iliotibial band syndrome

(redirected from Illiotibial Band Syndrome)

iliotibial band syndrome

a syndrome of knee pain that may result from inflammation due to mechanical friction of the iliotibial band and the lateral femoral epicondyle.
See also: iliotibial band friction syndrome.

iliotibial band syndrome

Tensor fasciae latae syndrome, TFL syndrome Sports medicine A common running injury, which is the most common cause of lateral knee pain in runners Muscles involved Gluteus maximus, tensor fasciae latae Clinical Lateral knee pain, a quasi-pathognomonic finding, often worse after running, especially after climbing hills or stairs; may be associated with a 'snapping hip', in which muscles crossing the outside of the hip can be felt to snap or click during walking or running Etiology Over-training, attributed to recurrent friction of the iliotibial band sliding over the lateral femoral epicondyle pulling on the lateral insertion near the knee bursa, which becomes inflamed Management Acute phase– ↓ activity, ice massage, NSAIDs, phonophoresis, steroid injections for refractory swelling; rehab–progressive stretching, sprints, gradual ↑ to running distance. See Running.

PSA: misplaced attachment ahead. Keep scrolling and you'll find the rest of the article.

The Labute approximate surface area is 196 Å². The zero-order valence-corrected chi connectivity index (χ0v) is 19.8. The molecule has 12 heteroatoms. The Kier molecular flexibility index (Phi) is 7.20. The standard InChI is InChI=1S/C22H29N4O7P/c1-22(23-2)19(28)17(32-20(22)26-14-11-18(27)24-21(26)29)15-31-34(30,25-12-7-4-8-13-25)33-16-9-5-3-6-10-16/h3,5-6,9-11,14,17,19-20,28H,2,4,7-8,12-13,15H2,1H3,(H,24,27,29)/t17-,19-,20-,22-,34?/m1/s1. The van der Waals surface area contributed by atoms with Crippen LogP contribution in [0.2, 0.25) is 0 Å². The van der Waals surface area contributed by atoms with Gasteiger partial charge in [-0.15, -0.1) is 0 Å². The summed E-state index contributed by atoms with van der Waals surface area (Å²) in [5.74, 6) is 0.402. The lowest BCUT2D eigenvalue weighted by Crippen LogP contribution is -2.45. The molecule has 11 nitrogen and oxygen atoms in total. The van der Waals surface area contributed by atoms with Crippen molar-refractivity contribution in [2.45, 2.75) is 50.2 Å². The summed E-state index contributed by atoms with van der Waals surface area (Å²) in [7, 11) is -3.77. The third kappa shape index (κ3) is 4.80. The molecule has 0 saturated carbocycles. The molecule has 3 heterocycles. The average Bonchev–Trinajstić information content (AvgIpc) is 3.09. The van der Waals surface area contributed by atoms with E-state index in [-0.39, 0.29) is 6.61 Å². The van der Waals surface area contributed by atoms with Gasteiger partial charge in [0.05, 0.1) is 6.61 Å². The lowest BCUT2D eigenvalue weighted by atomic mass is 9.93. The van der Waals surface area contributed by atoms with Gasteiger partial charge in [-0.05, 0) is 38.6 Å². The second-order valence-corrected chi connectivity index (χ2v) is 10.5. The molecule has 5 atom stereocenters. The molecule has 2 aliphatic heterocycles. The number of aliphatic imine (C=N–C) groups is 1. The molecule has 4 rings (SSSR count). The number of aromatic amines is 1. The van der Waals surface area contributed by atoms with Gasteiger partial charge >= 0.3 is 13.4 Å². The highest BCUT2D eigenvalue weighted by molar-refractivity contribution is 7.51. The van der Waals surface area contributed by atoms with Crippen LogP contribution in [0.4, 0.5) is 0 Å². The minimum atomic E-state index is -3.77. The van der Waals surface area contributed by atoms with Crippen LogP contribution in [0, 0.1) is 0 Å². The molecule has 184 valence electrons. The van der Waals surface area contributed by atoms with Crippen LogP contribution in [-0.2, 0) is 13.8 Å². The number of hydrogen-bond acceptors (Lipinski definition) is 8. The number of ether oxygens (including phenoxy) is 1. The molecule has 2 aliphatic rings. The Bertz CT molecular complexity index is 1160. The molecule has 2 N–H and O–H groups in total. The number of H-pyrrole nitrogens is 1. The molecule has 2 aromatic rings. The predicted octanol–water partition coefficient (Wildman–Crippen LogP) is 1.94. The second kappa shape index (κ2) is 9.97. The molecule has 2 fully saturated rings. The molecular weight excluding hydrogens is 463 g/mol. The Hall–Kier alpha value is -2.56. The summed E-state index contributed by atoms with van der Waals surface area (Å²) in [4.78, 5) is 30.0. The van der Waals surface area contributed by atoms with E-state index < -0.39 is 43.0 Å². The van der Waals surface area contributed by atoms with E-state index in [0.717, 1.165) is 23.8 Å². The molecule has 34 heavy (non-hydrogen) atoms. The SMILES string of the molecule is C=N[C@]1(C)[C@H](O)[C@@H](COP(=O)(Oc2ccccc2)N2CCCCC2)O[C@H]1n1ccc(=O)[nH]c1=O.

il·i·o·tib·i·al band fric·tion syn·drome

(il'ē-ō-tib'ē-ăl band frik'shŭn sin'drōm)
A painful condition affecting the hip, thigh, or knee; produced by irritation of the iliotibial tract as it glides over the greater trochanter, anterior superior iliac spine, Gerdy tubercle, or the lateral femoral condyle; sometimes associated with a snapping or grating sensation.
Synonym(s): iliotibial band syndrome.